The doctrine of the lesser magistrate is a concept in Protestant thought. A lesser magistrate is a ruler such as a prince who is under a greater ruler such as an emperor. According to many figures of the Reformation and Post-Reformation eras, the lesser magistrate has the authority to rebel against the tyranny of a supreme ruler.
The doctrine of the lesser magistrate finds its origin in John Calvin, who wrote that whereas private Christians must submit to the ruling authorities, there are "popular magistrates" who have "been appointed to curb the tyranny of kings". When these magistrates "connive at kings when they tyrannise and insult over the humbler of the people" they "fraudulently betray the liberty of the people" when God has appointed them guardians of that liberty.
The lesser magistrate is prominent in the Lutheran Magdeburg Confession of 1550, which argued that the "subordinate powers" in a state, faced with the situation where the "supreme power" is working to destroy true religion, may go further than non-cooperation with the supreme power and assist the faithful to resist.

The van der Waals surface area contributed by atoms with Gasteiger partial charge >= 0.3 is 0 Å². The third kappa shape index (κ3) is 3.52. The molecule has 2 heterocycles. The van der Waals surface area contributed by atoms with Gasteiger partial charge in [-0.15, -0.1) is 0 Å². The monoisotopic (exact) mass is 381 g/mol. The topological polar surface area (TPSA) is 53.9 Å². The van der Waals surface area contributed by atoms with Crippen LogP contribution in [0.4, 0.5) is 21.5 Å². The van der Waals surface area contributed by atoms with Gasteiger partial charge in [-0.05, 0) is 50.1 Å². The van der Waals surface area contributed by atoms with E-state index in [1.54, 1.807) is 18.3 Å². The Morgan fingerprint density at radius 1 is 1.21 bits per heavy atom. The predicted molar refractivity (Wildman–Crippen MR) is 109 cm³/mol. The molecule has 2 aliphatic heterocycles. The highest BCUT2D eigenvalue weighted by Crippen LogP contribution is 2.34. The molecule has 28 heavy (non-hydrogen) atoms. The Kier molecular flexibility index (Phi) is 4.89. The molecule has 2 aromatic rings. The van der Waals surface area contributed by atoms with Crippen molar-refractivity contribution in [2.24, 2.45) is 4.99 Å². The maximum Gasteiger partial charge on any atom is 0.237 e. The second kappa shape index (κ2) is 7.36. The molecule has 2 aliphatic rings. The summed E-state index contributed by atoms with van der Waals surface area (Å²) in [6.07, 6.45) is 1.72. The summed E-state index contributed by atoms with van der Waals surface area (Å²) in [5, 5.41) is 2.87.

The doctrine of the lesser magistrate became important for the justification of the Dutch Revolt. According to Johannes Althusius in 1603 work, Politica, resistance to a supreme magistrate by lesser magistrates is justified in the case of tyranny. Althusius argued that the provincial authorities of the United Provinces were in this situation.
Gary M. Simpson suggests that after the St. Bartholomew's Day massacre in 1572 there was a "populist expansion" of the doctrine in which "the ruled would no longer be merely the subject of the ruler; they would become citizens."
- John Calvin, Institutes of the Christian Religion, IV.xx.31.
- Wernham, R. B. (1968). Counter-Reformation and Price Revolution, 1559-1610. Cambridge University Press. p. 98.
- R. von Friedeburg, "Althusius," in Dictionary of Seventeenth and Eighteenth Century Dutch Philosophers, ed. W. van Bunge (Bristol, 2003), 11–18.
- Gary M. Simpson, "Toward a Lutheran "Delight in the Law of the Lord": Church and State in the Context of Civil Society," in Church & State: Lutheran Perspectives, p. 43.